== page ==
Equipment:Low-flying trapeze, a trapeze connected by a rope to the ceiling at one point. The bar is 5 feet off the ground, and there are no nets or pads. In more advanced classes, participants move beyond the trapeze onto things such as fabric, bungee, rope and harness and Spanish web.

What to wear: Comfortable clothes that you can go upside down in, no shoes. Bring water — “And your inner child, your sense of adventure,” Smith says.

Muscles worked:Your upper body, shoulders, arms and forearms and core. Oh, the core. Oh, oh.

Plus, there are health benefits with being upside down. It increases blood flow to tissues in the upper body, can help your eyes and hair and keep fluids moving properly through the inner ear. For young people, being upside down can help with brain development, and as we get older, it helps combat things that happen with age, including the loss of balance.

One new move:Lion in the tree. Sit on the bar. Hold on to it with both hands and swing one leg behind the bar, so you are sort of straddling it. Whatever leg went behind is the side you will recline toward. Put that shoulder in front of the elbow and the rope. With one leg behind and one shoulder in front, lie across the bar. Oh, and don’t fall!

Actually, although this pose feels strange, especially with your shoulder in front of the rope, it is surprisingly secure.

What’s different: Unlike a circus-based class, the moves taught are not a rigid set of tricks. In circus, if you don’t have the strength, you can’t do it. Here, the teaching method and varied approaches work around everyone’s physical needs. It’s like the difference between gymnastics and modern dance.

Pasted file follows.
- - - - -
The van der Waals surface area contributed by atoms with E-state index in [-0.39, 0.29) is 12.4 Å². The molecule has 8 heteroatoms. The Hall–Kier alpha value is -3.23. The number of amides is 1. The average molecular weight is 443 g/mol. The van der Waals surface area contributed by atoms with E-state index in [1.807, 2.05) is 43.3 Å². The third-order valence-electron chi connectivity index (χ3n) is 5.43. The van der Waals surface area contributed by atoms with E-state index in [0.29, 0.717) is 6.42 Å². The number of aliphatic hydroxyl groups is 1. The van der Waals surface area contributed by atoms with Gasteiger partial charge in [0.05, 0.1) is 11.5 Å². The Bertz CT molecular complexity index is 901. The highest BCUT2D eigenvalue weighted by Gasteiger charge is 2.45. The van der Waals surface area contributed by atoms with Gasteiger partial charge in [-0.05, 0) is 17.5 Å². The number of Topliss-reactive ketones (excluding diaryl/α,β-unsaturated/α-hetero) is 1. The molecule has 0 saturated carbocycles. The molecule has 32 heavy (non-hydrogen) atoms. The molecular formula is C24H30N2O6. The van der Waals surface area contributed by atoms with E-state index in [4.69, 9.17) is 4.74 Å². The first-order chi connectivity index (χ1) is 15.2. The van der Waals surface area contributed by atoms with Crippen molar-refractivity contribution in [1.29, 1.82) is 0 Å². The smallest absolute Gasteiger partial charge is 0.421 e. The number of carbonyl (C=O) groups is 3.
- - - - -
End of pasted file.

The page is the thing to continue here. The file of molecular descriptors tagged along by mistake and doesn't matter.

Unlike other exercise or dance classes, aerial takes your body through a whole range of motions — 360 degrees. Working against gravity moving from upside down positions builds strength.

This aerial dance class is different than other aerial classes because it follows Smith’s unique teaching methodology. Other aerial classes teach more from the inside-out, and don’t name the vocabulary. Smith’s methodology offers a linear progression with clear movements from the ground-up, literally.

What I loved:I have been doing different workouts every week for almost two years. I have done some crazy stuff. But this class was not only the most fun class I have ever taken, it was also one of the most fun things I’ve ever done in my life.

Like Smith, I am a tree-climber, hanger-upside-downer, spinner kind of girl. I try to dedicate time every night to stand on my head. I have never had an excuse to legitimately combine and practice these random interests. Until now. I am so happy I could just, well, spin.

What I didn’t like: Not having a trapeze bar at home to practice on, because by the time the second class rolled around, I forgot a lot.

Inspiration for class: Smith began developing her teaching method after the Colorado Dance Festival asked her to teach a class 20 years ago.

How I felt after the class:Elated. My abs were exhausted.

How I felt later:Like my life might end if I did not go back to the remaining four classes in this series.

Know of any interesting workouts? Tell us about them so we can check them out: heckela@dailycamera.com or 303-473-1359.

— Reported by Aimee Heckel.